Discover the Distinctive 1970 Mercury Cyclone GT – A Masterpiece with a 500+ HP 429 SCJ Hurricane Engine

Over half a century ago, in a time when cars embodied pure power and computers were the size of refrigerators, Detroit had an insatiable craving for crafting robust, all-mechanical muscle machines out of solid metal. Back then, “Made in America” stood as a promise that the American dream was within reach

Sure, there was a massive overspill of crankshaft essence from Michigan. The ever-so-insatiable market was highly demanding, craving more of everything each year. And 1970 provided without hesitation – especially in the muscle car department.

Ford wasn’t a stranger to the party of well-established brands such as GMs Pontiac-Chevrolet-Buick trio and Mother Mopar’s Dodge and Plymouth. While that particular year saw the debut of two competition legends – the Challenger and the HEMI ‘Cuda – veterans also had their say.

Buick brought the GS 455 Stage 1, Chevy unleashed the 454 CID (7.4 liters) LS6, and Ford renewed its pledge of Boss 429 allegiance. All these high-performance brawlers were not shy in their demeanor. They demanded attention with loud colors and earth-shaking burble.

There was, however, a particular segment of the market that didn’t want to be finger-pointed at while cruising the street, but also secretly lunged to shame everyone else at the stop lights. The Plymouth GTX was the elegant, self-contained, high-status symbol option.

But what if it had to have the Blue Oval seal of approval on the big block? Well, in that case, there weren’t many options. Straight-out Fords were out from the start – too in-your-face. Lincoln couldn’t be bothered to build performance-spitting machines, so Mercury was left to honor the invitation.

While the Cougar was an appealing car, it was aimed at the young spectrum of the market. The mythologically-named division had a whirlwind of an ace up its sleeve. The Cyclone, which harmonized power and class under one hood – the GT – was equally inspiring for customers on “both sides of thirty.”

For 1970, Mercury built 10,170 Cyclone GT two-door hardtops, but only a handful – 394 – came with 429-4V Cobra Jet V8 engines. To narrow it down even more – a thrill-pill manual gearbox with four close ratios was fitted on just 146 vehicles.

Half them down and discard the ones without race pretensions. The remaining 73 came with the 429 cubes (7.0 liter) Super Cobra Jet engine and Drag Pak option. And it gets even better – only 16 wore the Competition Yellow jacket. Bottom line – just one had the rear window defogger: this one in our story.

The standard Cobra Jet was rated at 370 hp back in 1970. The Super Cobra Jet engine was infamously cited as a tamer of 375 horses and 450 lb-ft of torque. In metric, that’s 380 ps and 610 Nm, but don’t take Ford’s word for granted.

The “Super” prefix meant the following: four-bolt mains, pistons made of forged aluminum instead of cast, a 780 CFM Holley carburetor, a modified high-intake manifold, an oil cooler, and a solid-lifter camshaft.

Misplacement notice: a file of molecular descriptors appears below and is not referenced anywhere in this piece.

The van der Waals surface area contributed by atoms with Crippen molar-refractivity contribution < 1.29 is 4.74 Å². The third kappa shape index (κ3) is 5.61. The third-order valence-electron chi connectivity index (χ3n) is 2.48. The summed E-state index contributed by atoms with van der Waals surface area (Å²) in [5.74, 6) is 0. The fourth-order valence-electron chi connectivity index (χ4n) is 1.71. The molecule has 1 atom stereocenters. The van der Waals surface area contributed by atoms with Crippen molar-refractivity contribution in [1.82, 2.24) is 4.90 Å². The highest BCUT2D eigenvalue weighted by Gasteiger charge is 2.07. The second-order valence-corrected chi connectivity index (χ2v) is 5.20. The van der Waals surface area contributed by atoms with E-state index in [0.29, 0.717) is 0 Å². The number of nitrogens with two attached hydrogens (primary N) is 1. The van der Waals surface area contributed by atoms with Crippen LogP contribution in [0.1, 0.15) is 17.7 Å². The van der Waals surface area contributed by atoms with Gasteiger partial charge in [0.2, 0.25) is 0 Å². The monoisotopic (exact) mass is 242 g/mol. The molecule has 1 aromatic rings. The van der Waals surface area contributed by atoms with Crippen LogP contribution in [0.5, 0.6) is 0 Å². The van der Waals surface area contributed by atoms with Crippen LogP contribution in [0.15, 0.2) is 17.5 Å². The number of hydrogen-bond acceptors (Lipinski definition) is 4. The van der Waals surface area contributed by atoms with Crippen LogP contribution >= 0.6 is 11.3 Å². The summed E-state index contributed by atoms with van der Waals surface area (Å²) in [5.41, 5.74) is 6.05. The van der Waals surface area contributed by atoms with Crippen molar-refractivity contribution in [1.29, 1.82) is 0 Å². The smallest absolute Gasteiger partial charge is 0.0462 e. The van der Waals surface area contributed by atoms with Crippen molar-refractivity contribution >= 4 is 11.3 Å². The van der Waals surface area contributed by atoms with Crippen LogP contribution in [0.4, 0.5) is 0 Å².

All those for just five (5) hp extra and zero lb-ft surplus over a “regular” Cobra Jet? Who you’re tryin’ to kid, Ford? No wonder the Mercury Cyclone has that protruding Pinocchio nose – probably someone asked about performance ratings.

Everyone knows the truth – insurance bloodsuckers were on the prowl for high-end numbers, and hot-headed piston addicts were a preferred target. Dyno ratings from the era debunked the myth and revealed figures near 425 hp (430 ps).

Allegedly, the Cyclone GT wasn’t quite the drag race dominator – not that it was explicitly aimed at that. Still, it would have left a good impression if it had attended such an event. Also, it was pretty fond of gasoline – then again, name a similarly-athletic Detroit make-and-model from the era that wasn’t.

That might have been fine and sweet in 1970, but this one-of-a-kind Mercury Cyclone GT got a 21st-century steroid shot. Although the car is near, as it makes no difference, original – albeit restored – its V8 got rebuilt. This might spur some bare-knuckle controversy among the brand’s fundamentalists: the original block was bored 0.8 inches (20 mm) over and stroked for a displacement of 533 CID (8.7 liters).

The outcome of this heart surgery is a dyno-confirmed (check the second video) power output of 527 horsepower and 599 lb-ft, or 535 ps and 812 Nm. To support the performance numbers, a 4340 forged steel crank, Comp Cam solid roller camshaft (with custom grind and Pro Magnum roller rockers), H Beam rods, and Auto Tec forged pistons were transplanted into the numbers-matching block.

Considering the original gearbox and 3.91 Track-Lok rear, taking it easy with the right foot would be best, even if the car has power disc brakes up front. It only carries just under 15,400 miles (less than 24,80 kilometers), so it would be a pity to put a dent in its sleek body. In this new athletic garment, there’s no saying what the performance end of its piston-powered character might be.

A Ford employee ordered this shiny yellow 1970 model-year Cyclone GT in September 1969. Little is known about the car’s history afterward, except it was in long-time ownership and care. The mileage is documented in the past and current title, so it’s fair to say it is original.

The car is for sale – and given its rarity, it’s expected to grab a nice score at the online auction where it’s listed. This 1970 Mercury Cyclone GT 429 SCJ car is a serious investment-grade disguised muscle car and should rise in value as it ages.


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